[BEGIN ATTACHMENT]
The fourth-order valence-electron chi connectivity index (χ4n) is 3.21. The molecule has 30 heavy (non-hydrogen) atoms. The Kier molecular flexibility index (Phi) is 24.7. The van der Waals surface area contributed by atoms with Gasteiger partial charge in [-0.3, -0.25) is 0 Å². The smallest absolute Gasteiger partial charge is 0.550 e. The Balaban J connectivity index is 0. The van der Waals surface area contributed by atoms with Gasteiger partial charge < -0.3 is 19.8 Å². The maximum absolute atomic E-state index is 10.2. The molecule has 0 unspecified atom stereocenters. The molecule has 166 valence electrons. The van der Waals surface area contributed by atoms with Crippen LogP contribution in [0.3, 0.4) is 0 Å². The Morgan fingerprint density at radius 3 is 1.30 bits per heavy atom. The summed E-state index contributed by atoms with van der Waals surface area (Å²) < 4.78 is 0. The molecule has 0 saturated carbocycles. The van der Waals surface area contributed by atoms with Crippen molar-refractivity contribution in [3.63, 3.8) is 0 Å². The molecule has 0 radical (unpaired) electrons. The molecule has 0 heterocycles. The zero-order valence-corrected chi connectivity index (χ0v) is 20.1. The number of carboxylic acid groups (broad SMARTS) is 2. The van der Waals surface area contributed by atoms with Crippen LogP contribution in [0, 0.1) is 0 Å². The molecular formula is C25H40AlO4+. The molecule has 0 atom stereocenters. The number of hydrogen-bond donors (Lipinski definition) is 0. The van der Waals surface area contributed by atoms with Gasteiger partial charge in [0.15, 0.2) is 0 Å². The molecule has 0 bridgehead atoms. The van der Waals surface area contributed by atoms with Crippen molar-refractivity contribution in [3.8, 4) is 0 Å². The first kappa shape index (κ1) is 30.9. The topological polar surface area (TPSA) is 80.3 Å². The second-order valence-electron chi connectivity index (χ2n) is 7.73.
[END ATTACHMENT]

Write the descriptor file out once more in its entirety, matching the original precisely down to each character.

The fourth-order valence-electron chi connectivity index (χ4n) is 3.21. The molecule has 30 heavy (non-hydrogen) atoms. The Kier molecular flexibility index (Phi) is 24.7. The van der Waals surface area contributed by atoms with Gasteiger partial charge in [-0.3, -0.25) is 0 Å². The smallest absolute Gasteiger partial charge is 0.550 e. The Balaban J connectivity index is 0. The van der Waals surface area contributed by atoms with Gasteiger partial charge < -0.3 is 19.8 Å². The maximum absolute atomic E-state index is 10.2. The molecule has 0 unspecified atom stereocenters. The molecule has 166 valence electrons. The van der Waals surface area contributed by atoms with Crippen LogP contribution in [0.3, 0.4) is 0 Å². The Morgan fingerprint density at radius 3 is 1.30 bits per heavy atom. The summed E-state index contributed by atoms with van der Waals surface area (Å²) < 4.78 is 0. The molecule has 0 saturated carbocycles. The van der Waals surface area contributed by atoms with Crippen molar-refractivity contribution in [3.63, 3.8) is 0 Å². The molecule has 0 radical (unpaired) electrons. The molecule has 0 heterocycles. The zero-order valence-corrected chi connectivity index (χ0v) is 20.1. The number of carboxylic acid groups (broad SMARTS) is 2. The van der Waals surface area contributed by atoms with Crippen LogP contribution in [0, 0.1) is 0 Å². The molecular formula is C25H40AlO4+. The molecule has 0 atom stereocenters. The number of hydrogen-bond donors (Lipinski definition) is 0. The van der Waals surface area contributed by atoms with Gasteiger partial charge in [0.15, 0.2) is 0 Å². The molecule has 0 bridgehead atoms. The van der Waals surface area contributed by atoms with Crippen molar-refractivity contribution in [3.8, 4) is 0 Å². The first kappa shape index (κ1) is 30.9. The topological polar surface area (TPSA) is 80.3 Å². The second-order valence-electron chi connectivity index (χ2n) is 7.73.